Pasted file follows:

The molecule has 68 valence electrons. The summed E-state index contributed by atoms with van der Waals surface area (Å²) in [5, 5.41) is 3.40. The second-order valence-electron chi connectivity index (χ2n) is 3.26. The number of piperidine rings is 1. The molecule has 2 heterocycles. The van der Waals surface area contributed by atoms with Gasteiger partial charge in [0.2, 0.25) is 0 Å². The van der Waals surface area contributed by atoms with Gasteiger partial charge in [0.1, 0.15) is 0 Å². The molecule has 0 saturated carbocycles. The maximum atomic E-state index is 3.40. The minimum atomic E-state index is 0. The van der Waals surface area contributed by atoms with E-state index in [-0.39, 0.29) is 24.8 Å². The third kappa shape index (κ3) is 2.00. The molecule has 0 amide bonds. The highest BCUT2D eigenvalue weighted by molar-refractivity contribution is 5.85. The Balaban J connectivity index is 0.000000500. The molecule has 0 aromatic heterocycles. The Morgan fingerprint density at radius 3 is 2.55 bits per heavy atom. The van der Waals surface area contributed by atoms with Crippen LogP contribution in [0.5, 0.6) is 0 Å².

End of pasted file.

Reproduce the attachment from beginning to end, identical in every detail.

The molecule has 68 valence electrons. The summed E-state index contributed by atoms with van der Waals surface area (Å²) in [5, 5.41) is 3.40. The second-order valence-electron chi connectivity index (χ2n) is 3.26. The number of piperidine rings is 1. The molecule has 2 heterocycles. The van der Waals surface area contributed by atoms with Gasteiger partial charge in [0.2, 0.25) is 0 Å². The van der Waals surface area contributed by atoms with Gasteiger partial charge in [0.1, 0.15) is 0 Å². The molecule has 0 saturated carbocycles. The maximum atomic E-state index is 3.40. The minimum atomic E-state index is 0. The van der Waals surface area contributed by atoms with E-state index in [-0.39, 0.29) is 24.8 Å². The third kappa shape index (κ3) is 2.00. The molecule has 0 amide bonds. The highest BCUT2D eigenvalue weighted by molar-refractivity contribution is 5.85. The Balaban J connectivity index is 0.000000500. The molecule has 0 aromatic heterocycles. The Morgan fingerprint density at radius 3 is 2.55 bits per heavy atom. The van der Waals surface area contributed by atoms with Crippen LogP contribution in [0.5, 0.6) is 0 Å².